Global Warming & the Feedback Effect
Reported August 2010
COLLEGE STATION, TX (Ivanhoe News) -- With temperatures soaring this summer, global warming is on many people's minds. This June was the hottest on record, according to the National Oceanic and Atmospheric Administration (NOAA). But while most know about the increased levels of carbon dioxide in the atmosphere, have you heard about what it does to the humidity?
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Exhaust from your car, smoke from power plants, even volcanic eruptions. That's how global warming heats the earth, right? So here's a fact, all the carbon dioxide emitted from cars doesn't measure up to the damage caused by water.
Texas A&M atmospheric scientist Andrew Dessler, Ph.D., an atmospheric scientist at Texas A & M University in College Station, calls it the “feedback effect.”
"Water vapor doubles the amount of warming you get from carbon dioxide alone," Dr. Dessler told Ivanhoe.
Here's the gist: more C02 in the atmosphere increases the temperature. This causes more water on the earth to evaporate into the air increasing the humidity. Since water vapor is also a greenhouse gas, this makes the atmosphere temperature even hotter.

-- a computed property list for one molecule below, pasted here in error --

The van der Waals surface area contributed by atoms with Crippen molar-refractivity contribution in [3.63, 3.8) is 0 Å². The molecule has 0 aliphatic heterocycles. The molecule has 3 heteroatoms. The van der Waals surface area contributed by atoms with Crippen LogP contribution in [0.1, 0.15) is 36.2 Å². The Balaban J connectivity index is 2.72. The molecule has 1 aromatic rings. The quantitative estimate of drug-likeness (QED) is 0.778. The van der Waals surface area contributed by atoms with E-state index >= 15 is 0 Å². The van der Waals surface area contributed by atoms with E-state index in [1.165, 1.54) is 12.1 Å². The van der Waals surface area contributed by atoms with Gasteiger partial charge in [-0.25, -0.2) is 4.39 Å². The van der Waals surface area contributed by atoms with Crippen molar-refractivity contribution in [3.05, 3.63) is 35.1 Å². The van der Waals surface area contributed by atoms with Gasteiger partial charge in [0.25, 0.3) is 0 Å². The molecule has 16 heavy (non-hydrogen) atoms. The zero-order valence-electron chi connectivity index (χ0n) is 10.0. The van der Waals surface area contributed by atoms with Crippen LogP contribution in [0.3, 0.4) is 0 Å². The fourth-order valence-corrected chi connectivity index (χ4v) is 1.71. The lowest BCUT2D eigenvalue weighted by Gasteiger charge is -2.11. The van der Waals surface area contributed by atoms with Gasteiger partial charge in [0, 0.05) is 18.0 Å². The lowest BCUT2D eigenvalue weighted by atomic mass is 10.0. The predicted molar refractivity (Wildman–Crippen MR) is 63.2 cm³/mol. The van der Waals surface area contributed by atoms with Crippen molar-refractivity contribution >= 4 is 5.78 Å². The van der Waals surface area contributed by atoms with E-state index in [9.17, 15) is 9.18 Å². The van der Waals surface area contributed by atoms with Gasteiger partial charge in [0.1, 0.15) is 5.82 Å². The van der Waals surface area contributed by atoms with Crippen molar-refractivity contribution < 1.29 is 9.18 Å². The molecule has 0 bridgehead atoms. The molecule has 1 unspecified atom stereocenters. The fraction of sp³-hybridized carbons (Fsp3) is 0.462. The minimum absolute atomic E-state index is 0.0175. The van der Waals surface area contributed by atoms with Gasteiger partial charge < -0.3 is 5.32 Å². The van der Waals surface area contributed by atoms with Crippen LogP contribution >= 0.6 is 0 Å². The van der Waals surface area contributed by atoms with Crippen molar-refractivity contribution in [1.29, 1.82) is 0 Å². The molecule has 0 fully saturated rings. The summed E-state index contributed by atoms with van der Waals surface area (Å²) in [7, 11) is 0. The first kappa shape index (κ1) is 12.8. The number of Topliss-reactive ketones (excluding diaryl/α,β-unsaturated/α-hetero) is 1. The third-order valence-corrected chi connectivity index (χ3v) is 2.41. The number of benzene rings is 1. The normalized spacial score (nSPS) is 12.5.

"The question is not, 'Is the earth going to warm or not?' It's a question of, 'Is it going to warm two degrees, or three degrees, or four degrees,'" Dr. Dessler explained.
Dr. Dessler says this nasty combo will boost the earth's temperature between four and eight degrees Fahrenheit over the next century. And if that seems like no big deal, consider this; the current global temperature is 59 degrees. It was just 10 degrees colder during the last ice age.
"Once you have the initial warming, you really can't stop the amplification,” Dr. Dessler said.
Dr. Dessler urges widespread energy conservation. He says it's best to pretend the current temperature fits like your favorite outfit.
"If you got taller or you got shorter, you're clothes aren't going to fit any better. Your clothes are maximally designed to fit you now," Dr. Dessler explained.
And this outfit is the only one we've got.
Dr. Dessler says the "cloud feedback" is also an up and coming, but poorly understood atmospheric problem. Clouds reflect sunlight back to space, cooling our planet, but there are suggestions that, as the planet warms, fewer clouds will let more sunlight through to the surface.
The American Geophysical Union and the American Meteorological Society contributed to the information contained in the TV portion of this report.
Click here to Go Inside This Science or contact:
American Geophysical Union
Washington, DC 20009-1277
American Meteorological Society
Boston, MA 02108-3693
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